New laws are putting California further at odds with Trump

California Gov. Jerry Brown is leaving office Jan. 7 after signing more than 1,000 laws in his last year, further positioning the state as a bastion of liberal activism and goad to President Donald Trump.

The laws, most of which take effect Tuesday, ease criminal sentences, tighten gun restrictions and address climate change, gender discrimination and sexual harassment.

The Democratic governor approved 1,016 laws, the most in any of his last eight years in office. His 201 vetoes also were the most during his final two terms, as lawmakers passed a record number of measures.

Counting his two terms from 1975 to 1983, the state's longest-serving governor vetoed 1,829 bills and saw 17,851 become law.

Here are some of the laws taking effect with the new year:


Sweeping new laws bar juveniles younger than 16 from being tried as adults, even for murder, and keep children under 12 out of the criminal justice system unless they are charged with murder or rape.

Other laws allow many defendants to ask judges to dismiss their charges if they show mental illness played a major role in their crime and limit the state's felony murder rule, which holds accomplices to the same standard as the person who carried out the killing.

A new law responding to police shootings of young black men broadens public access to officers' personnel records. A police union is challenging whether the law is retroactive.

Repeat drunken drivers and first-time offenders involved in injury crashes must install an ignition interlock device, which blocks their vehicle from starting if the driver isn't sober.


Spurred by mass shootings, lawmakers further tightened California's already tough gun laws.

Anyone convicted of certain domestic violence misdemeanors will be barred for life from possessing a firearm, while those under age 21 will be banned from purchasing a rifle or shotgun unless they are members of law enforcement or the military or have a hunting license.

Several other laws already took effect, including measures explicitly banning rapid-fire bump stocks that attach to guns; requiring eight hours of training for concealed carry applicants; and allowing police to seize ammunition and magazines under domestic violence restraining orders.

A lifetime firearm ban goes into effect in 2020 for anyone who has been hospitalized for a mental health issue more than once in a year.


Utilities may bill customers for future legal damages and for settlements from the deadly 2017 wildfires that caused more than $10 billion in insured losses, even if the companies' mismanagement caused the blazes.

The measure is among more than two dozen wildfire-related laws.

Others make it easier to log trees, build firebreaks and conduct controlled burns of vegetation that would fuel wildfires; require investor-owned utilities to upgrade equipment so it's less likely to cause fires; safeguard residents' insurance coverage following disasters; and improve emergency notifications.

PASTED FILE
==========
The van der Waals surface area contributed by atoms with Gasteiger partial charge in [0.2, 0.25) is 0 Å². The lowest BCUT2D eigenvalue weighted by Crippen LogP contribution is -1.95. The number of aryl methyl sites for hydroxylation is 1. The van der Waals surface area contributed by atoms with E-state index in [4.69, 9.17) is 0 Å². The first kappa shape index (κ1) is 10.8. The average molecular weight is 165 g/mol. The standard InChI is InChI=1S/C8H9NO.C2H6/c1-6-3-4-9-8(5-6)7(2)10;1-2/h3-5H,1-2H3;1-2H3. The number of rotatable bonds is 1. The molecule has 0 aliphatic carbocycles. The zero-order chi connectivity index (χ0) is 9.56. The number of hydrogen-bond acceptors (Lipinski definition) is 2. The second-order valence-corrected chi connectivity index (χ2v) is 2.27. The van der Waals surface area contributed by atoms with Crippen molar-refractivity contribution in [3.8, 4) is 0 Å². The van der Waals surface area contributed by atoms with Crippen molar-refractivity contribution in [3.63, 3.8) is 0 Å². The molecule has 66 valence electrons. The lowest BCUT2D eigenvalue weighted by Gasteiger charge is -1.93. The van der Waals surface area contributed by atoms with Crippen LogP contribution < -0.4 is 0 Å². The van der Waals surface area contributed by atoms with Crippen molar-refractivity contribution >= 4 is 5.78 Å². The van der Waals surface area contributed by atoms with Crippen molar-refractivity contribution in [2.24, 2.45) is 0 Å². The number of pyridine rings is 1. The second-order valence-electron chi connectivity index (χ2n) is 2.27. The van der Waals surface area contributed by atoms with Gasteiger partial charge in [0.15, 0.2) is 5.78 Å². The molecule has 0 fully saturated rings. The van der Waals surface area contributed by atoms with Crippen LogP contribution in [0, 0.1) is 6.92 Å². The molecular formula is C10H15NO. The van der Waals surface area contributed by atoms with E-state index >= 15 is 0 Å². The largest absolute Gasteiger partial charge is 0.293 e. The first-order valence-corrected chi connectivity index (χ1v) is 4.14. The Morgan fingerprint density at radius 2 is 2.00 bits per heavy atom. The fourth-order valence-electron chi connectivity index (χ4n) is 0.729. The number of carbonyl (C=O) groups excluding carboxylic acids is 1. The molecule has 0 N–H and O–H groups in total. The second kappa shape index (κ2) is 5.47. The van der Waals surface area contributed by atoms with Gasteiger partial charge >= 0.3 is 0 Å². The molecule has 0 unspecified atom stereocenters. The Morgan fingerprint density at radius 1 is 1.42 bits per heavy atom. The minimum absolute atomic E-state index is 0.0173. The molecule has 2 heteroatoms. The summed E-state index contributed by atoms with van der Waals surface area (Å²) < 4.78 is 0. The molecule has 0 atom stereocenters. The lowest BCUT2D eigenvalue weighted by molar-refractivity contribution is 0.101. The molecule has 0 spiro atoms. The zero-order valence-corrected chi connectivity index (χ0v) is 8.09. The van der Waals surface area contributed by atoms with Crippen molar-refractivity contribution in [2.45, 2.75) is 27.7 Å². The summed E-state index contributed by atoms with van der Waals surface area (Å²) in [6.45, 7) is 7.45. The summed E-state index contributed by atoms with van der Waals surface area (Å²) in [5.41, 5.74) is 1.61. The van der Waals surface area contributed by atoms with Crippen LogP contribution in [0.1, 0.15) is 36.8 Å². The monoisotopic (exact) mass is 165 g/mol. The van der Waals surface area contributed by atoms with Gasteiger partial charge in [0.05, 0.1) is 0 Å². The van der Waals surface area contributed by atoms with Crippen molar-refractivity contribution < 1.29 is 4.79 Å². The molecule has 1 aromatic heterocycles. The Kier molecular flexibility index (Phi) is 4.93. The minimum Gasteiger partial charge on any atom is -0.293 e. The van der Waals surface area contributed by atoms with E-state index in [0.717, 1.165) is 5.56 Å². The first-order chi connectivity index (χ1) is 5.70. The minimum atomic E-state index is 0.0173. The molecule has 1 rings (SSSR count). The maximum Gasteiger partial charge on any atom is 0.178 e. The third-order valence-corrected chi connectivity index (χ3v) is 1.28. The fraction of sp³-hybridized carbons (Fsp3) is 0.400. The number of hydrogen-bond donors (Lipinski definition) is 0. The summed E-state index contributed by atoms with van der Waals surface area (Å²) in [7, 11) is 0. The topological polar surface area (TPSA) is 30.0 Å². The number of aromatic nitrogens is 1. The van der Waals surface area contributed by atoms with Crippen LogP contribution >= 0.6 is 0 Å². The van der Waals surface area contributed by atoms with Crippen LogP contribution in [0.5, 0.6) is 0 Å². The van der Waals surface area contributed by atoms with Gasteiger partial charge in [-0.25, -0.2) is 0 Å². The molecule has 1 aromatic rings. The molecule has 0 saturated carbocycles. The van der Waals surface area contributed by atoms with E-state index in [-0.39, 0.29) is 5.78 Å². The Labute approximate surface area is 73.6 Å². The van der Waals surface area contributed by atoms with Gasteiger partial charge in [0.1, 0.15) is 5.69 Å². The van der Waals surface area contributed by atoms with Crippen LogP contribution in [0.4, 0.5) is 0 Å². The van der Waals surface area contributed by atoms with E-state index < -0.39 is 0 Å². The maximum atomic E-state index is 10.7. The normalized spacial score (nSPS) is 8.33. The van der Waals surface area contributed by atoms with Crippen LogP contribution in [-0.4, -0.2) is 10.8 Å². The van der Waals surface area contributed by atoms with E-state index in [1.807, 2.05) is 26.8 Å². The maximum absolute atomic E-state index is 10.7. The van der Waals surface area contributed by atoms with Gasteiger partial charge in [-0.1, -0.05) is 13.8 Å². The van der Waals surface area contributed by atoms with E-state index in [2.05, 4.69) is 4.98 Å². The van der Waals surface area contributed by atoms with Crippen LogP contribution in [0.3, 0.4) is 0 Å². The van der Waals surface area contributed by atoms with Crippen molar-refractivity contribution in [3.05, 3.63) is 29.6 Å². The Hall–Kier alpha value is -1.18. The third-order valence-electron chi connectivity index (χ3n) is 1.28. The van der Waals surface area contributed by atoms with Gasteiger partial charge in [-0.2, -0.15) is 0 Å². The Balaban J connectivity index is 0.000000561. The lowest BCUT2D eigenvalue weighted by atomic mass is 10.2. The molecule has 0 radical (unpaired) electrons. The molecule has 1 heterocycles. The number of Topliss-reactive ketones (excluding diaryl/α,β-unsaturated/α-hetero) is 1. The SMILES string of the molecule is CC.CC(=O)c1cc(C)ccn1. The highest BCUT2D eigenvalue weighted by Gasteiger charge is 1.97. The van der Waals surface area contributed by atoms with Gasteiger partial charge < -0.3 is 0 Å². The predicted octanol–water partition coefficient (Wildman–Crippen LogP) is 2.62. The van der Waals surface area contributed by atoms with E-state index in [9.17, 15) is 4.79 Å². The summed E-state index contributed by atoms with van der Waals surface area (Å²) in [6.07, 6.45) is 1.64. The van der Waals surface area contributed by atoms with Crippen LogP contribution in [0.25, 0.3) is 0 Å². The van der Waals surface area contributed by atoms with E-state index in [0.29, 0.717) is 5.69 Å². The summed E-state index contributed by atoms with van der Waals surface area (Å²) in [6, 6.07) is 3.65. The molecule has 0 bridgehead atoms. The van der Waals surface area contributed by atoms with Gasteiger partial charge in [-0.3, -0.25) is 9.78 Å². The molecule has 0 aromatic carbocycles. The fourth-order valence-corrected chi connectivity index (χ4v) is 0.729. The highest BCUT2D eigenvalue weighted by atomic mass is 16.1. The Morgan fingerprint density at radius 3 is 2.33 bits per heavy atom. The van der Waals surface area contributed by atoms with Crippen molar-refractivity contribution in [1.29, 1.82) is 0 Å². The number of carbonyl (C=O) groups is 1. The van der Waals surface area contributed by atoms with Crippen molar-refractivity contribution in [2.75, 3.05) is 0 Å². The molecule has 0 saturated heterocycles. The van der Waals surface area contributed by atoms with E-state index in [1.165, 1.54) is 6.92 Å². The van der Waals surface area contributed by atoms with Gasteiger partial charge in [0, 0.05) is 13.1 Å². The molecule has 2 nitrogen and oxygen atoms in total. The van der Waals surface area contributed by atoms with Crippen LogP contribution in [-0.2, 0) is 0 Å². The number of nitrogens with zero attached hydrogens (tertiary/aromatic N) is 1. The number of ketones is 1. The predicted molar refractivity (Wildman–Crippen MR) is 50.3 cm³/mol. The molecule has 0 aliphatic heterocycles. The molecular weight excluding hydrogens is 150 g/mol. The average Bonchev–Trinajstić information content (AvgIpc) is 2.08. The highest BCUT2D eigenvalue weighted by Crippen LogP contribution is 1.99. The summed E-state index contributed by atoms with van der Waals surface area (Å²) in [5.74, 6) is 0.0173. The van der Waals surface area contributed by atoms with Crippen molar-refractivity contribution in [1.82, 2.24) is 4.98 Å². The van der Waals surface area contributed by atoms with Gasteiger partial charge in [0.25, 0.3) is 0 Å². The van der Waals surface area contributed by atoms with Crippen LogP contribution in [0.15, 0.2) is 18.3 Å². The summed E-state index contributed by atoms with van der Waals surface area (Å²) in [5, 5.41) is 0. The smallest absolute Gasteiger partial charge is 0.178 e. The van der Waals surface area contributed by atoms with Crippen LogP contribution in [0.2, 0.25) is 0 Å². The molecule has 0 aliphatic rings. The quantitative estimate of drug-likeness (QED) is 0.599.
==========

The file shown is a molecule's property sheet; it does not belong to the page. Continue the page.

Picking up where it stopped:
California becomes the first state to require publicly held corporations to have at least one woman on their boards of directors by the end of 2019 and two or more by 2021.

Spurred by the #MeToo movement, another new law bans private and public employers, including the state Legislature, from reaching secret settlements over sexual assault, harassment or discrimination. A law preventing businesses from requiring employees to sign liability releases to keep their jobs or receive bonuses is among several expanded protections.

Californians also can list their gender as "nonbinary" on their driver's licenses, designated as the letter "X."


California's utilities must generate 60 percent of their energy from wind, solar and other renewable sources by 2030, which is 10 percent higher than a previous mandate. Lawmakers set a goal of phasing out electricity from fossil fuels by 2045.

"This is historic because there is no economy larger in the world that has committed to pure clean energy," former Democratic state Sen. Kevin de Leon of Los Angeles wrote when Brown signed the bill into law.

It was California's latest ambitious reaction to Trump's decisions to withdraw from the Paris climate accord and revive the coal industry.

Other new laws study ways to ease the impact of climate change, encourage the use of biomethane and protect Obama administration targets for removing "super pollutants" called hydrofluorocarbons from refrigerants.

Another law bars the Trump administration from expanding oil drilling off the California coast by blocking new pipelines and other supporting construction in state waters.


— Dine-in restaurants may only provide drinking straws at customers' request.

— Restaurants that advertise children's meals must include water or unflavored milk as the default beverage, though customers can still order other options.

— Elections officials must provide prepaid return envelopes for vote-by-mail ballots. They also must give voters a chance to correct a ballot signature that doesn't match the one on file and let them track mail-in ballots.

— The minimum wage rises to $12 for companies with 26 or more employees and $11 for smaller businesses as California phases in a $15 base hourly wage.

— A bill protecting net neutrality rules was set to take effect Jan. 1 but was blocked until a federal lawsuit is resolved.